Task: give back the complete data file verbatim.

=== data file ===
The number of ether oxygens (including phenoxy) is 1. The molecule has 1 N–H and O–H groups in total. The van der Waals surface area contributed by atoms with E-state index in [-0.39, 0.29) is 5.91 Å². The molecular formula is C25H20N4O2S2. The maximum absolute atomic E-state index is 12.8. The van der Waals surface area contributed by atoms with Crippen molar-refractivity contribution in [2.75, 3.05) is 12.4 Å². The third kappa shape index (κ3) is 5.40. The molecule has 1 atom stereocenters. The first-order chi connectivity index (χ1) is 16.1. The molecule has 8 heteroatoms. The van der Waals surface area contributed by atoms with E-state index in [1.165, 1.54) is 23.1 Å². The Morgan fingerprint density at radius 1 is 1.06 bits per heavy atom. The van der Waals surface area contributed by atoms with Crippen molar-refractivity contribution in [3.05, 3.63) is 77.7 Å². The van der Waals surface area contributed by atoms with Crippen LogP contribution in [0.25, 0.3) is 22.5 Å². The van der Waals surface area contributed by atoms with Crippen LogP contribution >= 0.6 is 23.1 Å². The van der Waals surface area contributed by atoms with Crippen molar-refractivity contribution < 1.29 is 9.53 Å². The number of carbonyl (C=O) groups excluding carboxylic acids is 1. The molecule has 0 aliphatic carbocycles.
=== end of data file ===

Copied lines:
The number of ether oxygens (including phenoxy) is 1. The molecule has 1 N–H and O–H groups in total. The van der Waals surface area contributed by atoms with E-state index in [-0.39, 0.29) is 5.91 Å². The molecular formula is C25H20N4O2S2. The maximum absolute atomic E-state index is 12.8. The van der Waals surface area contributed by atoms with Crippen molar-refractivity contribution in [2.75, 3.05) is 12.4 Å². The third kappa shape index (κ3) is 5.40. The molecule has 1 atom stereocenters. The first-order chi connectivity index (χ1) is 16.1. The molecule has 8 heteroatoms. The van der Waals surface area contributed by atoms with E-state index in [1.165, 1.54) is 23.1 Å². The Morgan fingerprint density at radius 1 is 1.06 bits per heavy atom. The van der Waals surface area contributed by atoms with Crippen molar-refractivity contribution in [3.05, 3.63) is 77.7 Å². The van der Waals surface area contributed by atoms with Crippen LogP contribution in [0.25, 0.3) is 22.5 Å². The van der Waals surface area contributed by atoms with Crippen LogP contribution >= 0.6 is 23.1 Å². The van der Waals surface area contributed by atoms with Crippen molar-refractivity contribution < 1.29 is 9.53 Å². The number of carbonyl (C=O) groups excluding carboxylic acids is 1. The molecule has 0 aliphatic carbocycles.